Language Selection

English French German Italian Portuguese Spanish

GTK: At the Heart of GNOME

Filed under
Development
GNOME

GTK is at the heart of the GNOME application and software development kit. GTK is used to create graphical user interfaces (GUIs) for desktop environments, applications, and window managers. Since the GTK 4 development process began in 2016, we have about 250 individual contributors, with more than 100 active this year.

Thanks to the funding received by the GNOME Foundation in 2020, the GTK development team was able to run hackfests, including one we were lucky enough to have at FOSDEM. This funding also supported Emmanuele Bassi, Core GTK Developer at the GNOME Foundation, working on GTK full-time. For most of 2020, Emmanuele worked on implementing a new accessibility interface for GTK 4, to ensure that more people can use GNOME applications, including those with disabilities. We are building a diverse and sustainable free software computing ecosystem where everyone can be empowered by technology they trust. Since Emmanuele works directly for the Foundation he’s uniquely able to focus on the needs of the community, project, and users to support these goals.

GTK is a project with a long history, and throughout that history, it has gone through multiple iterations. A new major release is on the horizon. After four years of development that included a complete overhaul of the internals of the toolkit, GTK 4 promises to be faster through hardware acceleration; more efficient, in terms of performance and power consumption; and more ergonomic, for both application developers, and end users. Over the past four years, the GTK team has continued work on the existing stable versions of GTK and put out multiple releases.

Read more

Also: GTK Planning More Improvements In 2021 From Better Accessibility To Animation Framework

More in Tux Machines

Explore binaries using this full-featured Linux tool

In 10 ways to analyze binary files on Linux, I explained how to use Linux's rich set of native tools to analyze binaries. But if you want to explore your binary further, you need a tool that is custom-made for binary analysis. If you are new to binary analysis and have mostly worked with scripting languages, 9 essential GNU binutils tools will help you get started learning the compilation process and what constitutes a binary. It's natural to ask why you need yet another tool if existing Linux-native tools do similar things. Well, it's for the same reasons you use your cellphone as your alarm clock, to take notes, as a camera, to listen to music, to surf the internet, and occasionally to make and receive calls. Previously, separate devices and tools handled these functions — like a physical camera for taking pictures, a small notepad for taking notes, a bedside alarm clock to wake up, and so on. Having one device to do multiple (but related) things is convenient for the user. Also, the killer feature is interoperability between the separate functions. Read more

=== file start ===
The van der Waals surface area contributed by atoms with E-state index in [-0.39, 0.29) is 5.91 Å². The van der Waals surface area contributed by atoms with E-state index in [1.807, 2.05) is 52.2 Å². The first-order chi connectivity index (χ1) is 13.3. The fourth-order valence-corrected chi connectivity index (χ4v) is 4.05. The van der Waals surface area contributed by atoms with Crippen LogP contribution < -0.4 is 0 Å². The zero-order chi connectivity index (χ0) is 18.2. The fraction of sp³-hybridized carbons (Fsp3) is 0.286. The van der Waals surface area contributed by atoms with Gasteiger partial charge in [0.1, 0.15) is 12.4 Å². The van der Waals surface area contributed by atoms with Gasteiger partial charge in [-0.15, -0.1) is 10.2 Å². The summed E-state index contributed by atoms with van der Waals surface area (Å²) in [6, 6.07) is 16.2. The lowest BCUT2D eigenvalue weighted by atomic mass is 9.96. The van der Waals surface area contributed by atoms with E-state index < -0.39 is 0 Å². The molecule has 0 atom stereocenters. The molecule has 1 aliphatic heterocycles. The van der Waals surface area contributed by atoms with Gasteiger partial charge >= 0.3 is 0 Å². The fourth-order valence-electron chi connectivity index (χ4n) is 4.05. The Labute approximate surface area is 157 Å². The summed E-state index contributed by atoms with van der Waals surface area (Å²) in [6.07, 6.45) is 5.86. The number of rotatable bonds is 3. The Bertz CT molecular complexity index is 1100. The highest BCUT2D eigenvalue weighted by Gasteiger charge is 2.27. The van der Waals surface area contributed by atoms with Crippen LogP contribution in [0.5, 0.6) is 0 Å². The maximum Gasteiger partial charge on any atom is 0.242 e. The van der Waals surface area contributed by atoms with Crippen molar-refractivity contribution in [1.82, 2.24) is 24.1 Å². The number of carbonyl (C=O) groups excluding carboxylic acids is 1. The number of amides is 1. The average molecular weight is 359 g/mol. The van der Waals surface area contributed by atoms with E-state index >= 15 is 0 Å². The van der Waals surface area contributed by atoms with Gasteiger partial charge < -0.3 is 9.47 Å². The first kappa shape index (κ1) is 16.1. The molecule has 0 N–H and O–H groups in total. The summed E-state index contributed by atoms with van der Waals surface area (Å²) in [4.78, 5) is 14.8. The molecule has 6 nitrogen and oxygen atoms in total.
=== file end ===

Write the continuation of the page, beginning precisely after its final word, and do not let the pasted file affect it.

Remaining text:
7 ways open source was essential to business in 2020

The COVID-19 pandemic created many new challenges for businesses in 2020 as they rapidly moved non-essential workers to remote operations. However, it also created tremendous opportunities for innovation as people searched for effective ways to work and collaborate virtually. Opensource.com responded to the need by publishing a variety of articles in 2020 on working better with open source. Since it appears working remotely is here to stay for the foreseeable future, make sure you're doing everything you can to adapt by reading the top seven articles about open source business from 2020. Read more

Ubuntu 21.04 Release Date & Planned Features

While development on Ubuntu 21.04 is still (somewhat) early, rumours are already circling about what to expect from the release that Ubuntu developers have dubbed the “Hirsute Hippo”. In this post we rundown everything we know so far, including when Ubuntu 21.04 will be released, how long it’ll be supported for, and what kind of new features and key changes its likely to include. Read more

KDE Plasma 5.21: Everything You Need to Know

KDE Plasma 5.21 is out and in a Beta way. Just because we are dealing with a Beta version of this Linux-based desktop environment does not imply we shouldn’t be at the edge of our seats. It is a test, and every test needs a pass mark. That is why the Linux community exists; to approve all running tests. Plasma 5.21 Beta has not lost its pretty UI touch. All its Beta upgrades we will discuss are redirected towards improving the usability index of every Linux user that fancy it. Read more